November 17, 2018 | ° F

EDITORIAL: Policy amendment will save lives


Students now given medical amnesty for alcohol poisoning


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Let’s face it — Rutgers is a party school. Like any other enormous public institution, with tens of thousands of people and plenty of space, there’s bound to be a party at any point of the week and at any time of the day. College Avenue is pulsing with life 24/7, and that’s not necessarily a bad thing. When people are out with their friends, music is felt through the floor’s vibrations and people are dancing and having a good time. Students are making college memories they’ll remember for the rest of their lives. But with partying comes the darker aspects of college culture: alcohol and drugs. That’s when we enter precarious territory.

It used to be that students had to make tough decisions regarding a friend or companion experiencing a drug or alcohol overdose: Do I save myself by not calling for help and maybe fix the problem myself or do I call for professional help and be punished for it? It was a dangerous ultimatum no one should have to face. According to the University’s alcohol policy, University discipline in cases of violation of the law could result in being held accountable through the University judicial conduct process as well as the local New Brunswick/Piscataway criminal justice system. Students who decided to get help for a friend were subject to having their record tainted and/or attending alcohol counseling.

As someone detached from that specific situation, an outsider looking in, one might feel like it’s an obvious decision to sacrifice oneself to help someone else, especially if it involves life or death. Yet, the reality is that people hesitate. There are some who might get severely punished by their parents who could disown them or some might already have a tarnished record and will be in abysmal legal standing, and so the litany for why students might forgo getting help medical help for their companion goes on. Different students face a multiplicity of extenuating circumstances that cause them to think it is better to handle the issue of alcohol or drug overdose on their own. In fact, punishing students was creating more of these drastic situations.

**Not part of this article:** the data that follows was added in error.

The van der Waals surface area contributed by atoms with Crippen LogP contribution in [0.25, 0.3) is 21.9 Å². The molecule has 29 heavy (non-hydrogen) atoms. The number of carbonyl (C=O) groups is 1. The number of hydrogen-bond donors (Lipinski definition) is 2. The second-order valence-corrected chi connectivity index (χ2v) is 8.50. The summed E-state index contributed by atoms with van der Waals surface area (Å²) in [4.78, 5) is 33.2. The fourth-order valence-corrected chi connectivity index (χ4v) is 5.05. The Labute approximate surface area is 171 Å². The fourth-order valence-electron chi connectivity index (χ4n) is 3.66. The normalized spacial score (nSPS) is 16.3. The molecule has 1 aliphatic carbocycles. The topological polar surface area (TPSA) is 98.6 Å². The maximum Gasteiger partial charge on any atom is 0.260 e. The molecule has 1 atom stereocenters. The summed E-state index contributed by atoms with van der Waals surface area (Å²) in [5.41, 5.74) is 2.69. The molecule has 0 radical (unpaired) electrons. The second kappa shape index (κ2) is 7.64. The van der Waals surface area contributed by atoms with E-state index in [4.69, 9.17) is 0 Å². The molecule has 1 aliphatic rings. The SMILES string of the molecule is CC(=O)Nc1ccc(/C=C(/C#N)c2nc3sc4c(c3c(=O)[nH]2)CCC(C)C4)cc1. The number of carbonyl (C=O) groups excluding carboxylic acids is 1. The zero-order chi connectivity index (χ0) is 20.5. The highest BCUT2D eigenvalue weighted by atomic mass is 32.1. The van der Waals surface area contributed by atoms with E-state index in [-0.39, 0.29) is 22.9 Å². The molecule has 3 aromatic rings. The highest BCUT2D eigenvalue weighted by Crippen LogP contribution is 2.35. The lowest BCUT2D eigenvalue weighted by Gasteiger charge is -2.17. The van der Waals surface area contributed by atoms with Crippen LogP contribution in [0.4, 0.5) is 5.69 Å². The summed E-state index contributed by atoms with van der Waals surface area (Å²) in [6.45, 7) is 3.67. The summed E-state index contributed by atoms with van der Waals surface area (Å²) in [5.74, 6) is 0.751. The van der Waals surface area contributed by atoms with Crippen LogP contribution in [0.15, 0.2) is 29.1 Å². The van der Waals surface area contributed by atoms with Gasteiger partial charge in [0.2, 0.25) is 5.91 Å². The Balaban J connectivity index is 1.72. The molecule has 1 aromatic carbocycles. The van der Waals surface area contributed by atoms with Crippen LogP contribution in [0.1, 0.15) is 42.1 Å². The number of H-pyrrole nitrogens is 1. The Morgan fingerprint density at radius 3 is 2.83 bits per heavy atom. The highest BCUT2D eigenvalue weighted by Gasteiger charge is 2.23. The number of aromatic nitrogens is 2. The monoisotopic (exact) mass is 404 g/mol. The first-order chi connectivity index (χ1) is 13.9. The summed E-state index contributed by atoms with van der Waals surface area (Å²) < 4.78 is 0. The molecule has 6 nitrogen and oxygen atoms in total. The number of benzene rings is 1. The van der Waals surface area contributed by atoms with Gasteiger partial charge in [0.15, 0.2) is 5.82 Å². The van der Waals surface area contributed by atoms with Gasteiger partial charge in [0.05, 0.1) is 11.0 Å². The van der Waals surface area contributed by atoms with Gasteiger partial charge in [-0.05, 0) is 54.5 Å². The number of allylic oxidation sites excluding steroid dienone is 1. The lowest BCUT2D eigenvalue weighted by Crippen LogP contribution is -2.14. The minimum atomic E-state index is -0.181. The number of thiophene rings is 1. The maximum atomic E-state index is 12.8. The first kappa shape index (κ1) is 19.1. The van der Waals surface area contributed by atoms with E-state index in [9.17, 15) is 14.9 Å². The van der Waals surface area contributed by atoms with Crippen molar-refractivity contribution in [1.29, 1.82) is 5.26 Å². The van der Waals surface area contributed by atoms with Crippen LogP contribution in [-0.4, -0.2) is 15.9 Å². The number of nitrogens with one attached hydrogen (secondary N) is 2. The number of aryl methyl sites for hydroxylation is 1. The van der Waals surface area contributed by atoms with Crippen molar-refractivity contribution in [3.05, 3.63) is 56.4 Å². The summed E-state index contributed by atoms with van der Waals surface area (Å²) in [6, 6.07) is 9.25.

This week Rutgers added two amendments to the Code of Student Conduct that improved this backwards policy and allowed for medical amnesty to aid students suffering from overdose. Prior to these amendments, the former policy applied punishments and ignored the inevitable reality that some college students were going to drink below the age of 21 or use drugs, regardless of said punishments. It resulted in individuals facing the worst-case scenario and ending up in lethal situations.

In 2014, a Rutgers student died of alcohol poisoning, making national headlines. Caitlyn Kovacs was a 19-year-old School of Environmental and Biological Sciences sophomore who passed away after attending a “small gathering” at a fraternity. While we may never know, perhaps immediate help could’ve saved her. Aside from education, safety is the highest priority of this institution. The University policies compromised someone’s life, because prior to the amendments, New Jersey had medical amnesty, but Rutgers didn’t.

These new amendments come in quite late, but better late than never. It’s a fantastic initiative from the Rutgers University Student Assembly (RUSA) and the administrators. Nationwide, as many as 1,800 college students die from alcohol-related deaths every year. As we’ve seen throughout the years, criminalizing alcohol doesn’t stop people from consuming it, so there must be other ways to address this issue. Drinking and drug use in college is an unfortunate reality, but it’s a reality we have no choice but to work with.


The Daily Targum's editorials represent the views of the majority of the 148th editorial board. Columns, cartoons and letters do not necessarily reflect the views of the Targum Publishing Company or its staff


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